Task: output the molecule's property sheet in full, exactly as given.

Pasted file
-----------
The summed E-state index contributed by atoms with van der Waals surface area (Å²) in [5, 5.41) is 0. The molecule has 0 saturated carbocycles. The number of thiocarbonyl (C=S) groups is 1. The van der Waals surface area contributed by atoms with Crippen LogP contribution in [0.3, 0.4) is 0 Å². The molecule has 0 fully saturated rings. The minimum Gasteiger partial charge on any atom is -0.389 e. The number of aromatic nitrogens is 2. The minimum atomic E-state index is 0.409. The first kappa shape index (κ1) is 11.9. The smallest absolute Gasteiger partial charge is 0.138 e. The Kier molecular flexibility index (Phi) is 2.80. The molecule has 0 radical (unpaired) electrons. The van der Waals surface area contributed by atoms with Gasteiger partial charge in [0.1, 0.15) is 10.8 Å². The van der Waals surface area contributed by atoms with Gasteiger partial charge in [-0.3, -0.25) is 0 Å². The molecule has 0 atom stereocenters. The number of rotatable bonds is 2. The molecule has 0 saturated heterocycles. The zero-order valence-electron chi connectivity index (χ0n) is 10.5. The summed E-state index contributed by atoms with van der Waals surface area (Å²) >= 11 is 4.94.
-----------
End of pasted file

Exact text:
The summed E-state index contributed by atoms with van der Waals surface area (Å²) in [5, 5.41) is 0. The molecule has 0 saturated carbocycles. The number of thiocarbonyl (C=S) groups is 1. The van der Waals surface area contributed by atoms with Crippen LogP contribution in [0.3, 0.4) is 0 Å². The molecule has 0 fully saturated rings. The minimum Gasteiger partial charge on any atom is -0.389 e. The number of aromatic nitrogens is 2. The minimum atomic E-state index is 0.409. The first kappa shape index (κ1) is 11.9. The smallest absolute Gasteiger partial charge is 0.138 e. The Kier molecular flexibility index (Phi) is 2.80. The molecule has 0 radical (unpaired) electrons. The van der Waals surface area contributed by atoms with Gasteiger partial charge in [0.1, 0.15) is 10.8 Å². The van der Waals surface area contributed by atoms with Gasteiger partial charge in [-0.3, -0.25) is 0 Å². The molecule has 0 atom stereocenters. The number of rotatable bonds is 2. The molecule has 0 saturated heterocycles. The zero-order valence-electron chi connectivity index (χ0n) is 10.5. The summed E-state index contributed by atoms with van der Waals surface area (Å²) >= 11 is 4.94.